;; "Nested" query parameters
;; (this yields a query string of `a[e][f]=6&a[b][c]=5`)
(client/get "http://example.com/search" {:query-params {:a {:b {:c 5} :e {:f 6}}}})

;; Provide cookies — uses same schema as :cookies returned in responses
;; (see the cookie store option for easy cross-request maintenance of cookies)
(client/get "http://example.com"
            {:cookies {"ring-session" {:discard true, :path "/", :value "", :version 0}}})

;; Tell clj-http not to decode cookies from the response header
(client/get "http://example.com" {:decode-cookies false})

;; Support for IPv6!
(client/get "http://[2001:62f5:9006:e472:cabd:c8ff:fee3:8ddf]")

;; Super advanced, your own http-client-context and request-config
(client/get "http://example.com/get"
            {:http-client-context my-http-client-context
             :http-request-config my-request-config})

The client will also follow redirects on the appropriate 30* status codes.

The client transparently accepts and decompresses the gzip and deflate content encodings.

:trace-redirects will contain the chain of the redirections followed.


(client/put "http://example.com/api" {:body "my PUT body"})


;; Various options:
(client/post "http://example.com/api"
             {:basic-auth ["user" "pass"]
              :body "{\"json\": \"input\"}"
              :headers {"X-Api-Version" "2"}
              :content-type :json
              :socket-timeout 1000  ;; in milliseconds
              :conn-timeout 1000    ;; in milliseconds
              :accept :json})

;; Send form params as a urlencoded body (POST or PUT)
(client/post "http://example.com" {:form-params {:foo "bar"}})

;; Send form params as a json encoded body (POST or PUT)
(client/post "http://example.com" {:form-params {:foo "bar"} :content-type :json})

;; Send form params as a json encoded body (POST or PUT) with options
(client/post "http://example.com" {:form-params {:foo "bar"}
                                   :content-type :json
                                   :json-opts {:date-format "yyyy-MM-dd"}})

;; You can also specify the encoding of form parameters
(client/post "http://example.com" {:form-params {:foo "bar"}
                                   :form-param-encoding "ISO-8859-1"})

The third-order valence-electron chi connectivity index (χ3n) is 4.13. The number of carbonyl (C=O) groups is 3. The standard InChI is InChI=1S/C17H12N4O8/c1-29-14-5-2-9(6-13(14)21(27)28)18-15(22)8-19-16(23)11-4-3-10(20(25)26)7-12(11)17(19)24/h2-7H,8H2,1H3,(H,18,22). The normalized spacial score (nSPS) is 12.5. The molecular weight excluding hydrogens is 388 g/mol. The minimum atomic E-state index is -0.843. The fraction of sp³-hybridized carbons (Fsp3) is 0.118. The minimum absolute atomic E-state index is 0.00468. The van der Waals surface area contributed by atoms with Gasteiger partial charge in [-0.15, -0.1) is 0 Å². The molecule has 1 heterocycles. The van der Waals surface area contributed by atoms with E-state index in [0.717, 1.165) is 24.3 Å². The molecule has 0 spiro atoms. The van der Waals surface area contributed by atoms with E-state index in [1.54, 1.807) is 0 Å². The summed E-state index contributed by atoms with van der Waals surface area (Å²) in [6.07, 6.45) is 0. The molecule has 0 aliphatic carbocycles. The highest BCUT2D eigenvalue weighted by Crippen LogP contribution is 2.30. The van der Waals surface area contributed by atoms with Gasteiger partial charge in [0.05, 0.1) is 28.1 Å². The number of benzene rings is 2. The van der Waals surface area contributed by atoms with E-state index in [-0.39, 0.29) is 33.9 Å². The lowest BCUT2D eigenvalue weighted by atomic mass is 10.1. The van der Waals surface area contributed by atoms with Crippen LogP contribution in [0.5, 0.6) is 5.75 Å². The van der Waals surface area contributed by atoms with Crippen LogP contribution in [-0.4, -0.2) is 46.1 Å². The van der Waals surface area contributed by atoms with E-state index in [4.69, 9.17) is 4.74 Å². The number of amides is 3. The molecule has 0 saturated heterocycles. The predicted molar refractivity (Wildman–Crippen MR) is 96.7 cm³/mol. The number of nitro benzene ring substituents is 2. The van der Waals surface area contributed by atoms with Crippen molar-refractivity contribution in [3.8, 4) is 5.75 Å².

;; Send form params as a Transit encoded JSON body (POST or PUT) with options
(client/post "http://example.com" {:form-params {:foo "bar"}
                                   :content-type :transit+json
                                   {:encode {:handlers {}}
                                    :decode {:handlers {}}}})

;; Send form params as a Transit encoded MessagePack body (POST or PUT) with options
(client/post "http://example.com" {:form-params {:foo "bar"}
                                   :content-type :transit+msgpack
                                   {:encode {:handlers {}}
                                    :decode {:handlers {}}}})

;; Multipart form uploads/posts
;; takes a vector of maps, to preserve the order of entities, :name
;; will be used as the part name unless :part-name is specified
(client/post "http://example.org" {:multipart [{:name "title" :content "My Awesome Picture"}
                                               {:name "Content/type" :content "image/jpeg"}
                                               {:name "foo.txt" :part-name "eggplant" :content "Eggplants"}
                                               {:name "file" :content (clojure.java.io/file "pic.jpg")}]
                                   ;; You can also optionally pass a :mime-subtype
                                   :mime-subtype "foo"})

;; Multipart :content values can be one of the following:
;; String, InputStream, File, a byte-array, or an instance of org.apache.http.entity.mime.content.ContentBody
;; Some Multipart bodies can also support more keys (like :encoding
;; and :mime-type), check src/clj-http/multipart.clj to see all flags

;; Apache's http client automatically retries on IOExceptions, if you
;; would like to handle these retries yourself, you can specify a
;; :retry-handler. Return true to retry, false to stop trying:
(client/post "http://example.org" {:multipart [["title" "Foo"]
                                               ["Content/type" "text/plain"]
                                               ["file" (clojure.java.io/file "/tmp/missing-file")]]
                                   :retry-handler (fn [ex try-count http-context]
                                                    (println "Got:" ex)
                                                    (if (> try-count 4) false true))})

A word about flattening nested :query-params and :form-params maps. There are essentially three different ways to handle flattening them:

Do not handle nested query parameters specially, treat them as the exact text they come in as. Defaults to false.
Flatten nested (map within a map) :form-params before encoding it as the body. Defaults to false, meaning form params are encoded only x-www-form-urlencoded.
An advanced way of specifying which keys having nested maps should be flattened. A middleware function checks the previous two options (:ignore-nested-query-string and :flatten-nested-form-params) and modifies this to be the list that will be flattened.


(client/delete "http://example.com/resource")

Async HTTP Request

The new async HTTP request API is a Ring-style async API. All options for synchronous request can use in asynchronous requests. start an async request is easy, for example:
;; :async? in options map need to be true
(client/get "http://example.com"
            {:async? true}
            ;; respond callback
            (fn [response] (println "response is:" response))
            ;; raise callback
            (fn [exception] (println "exception message is: " (.getMessage exception))))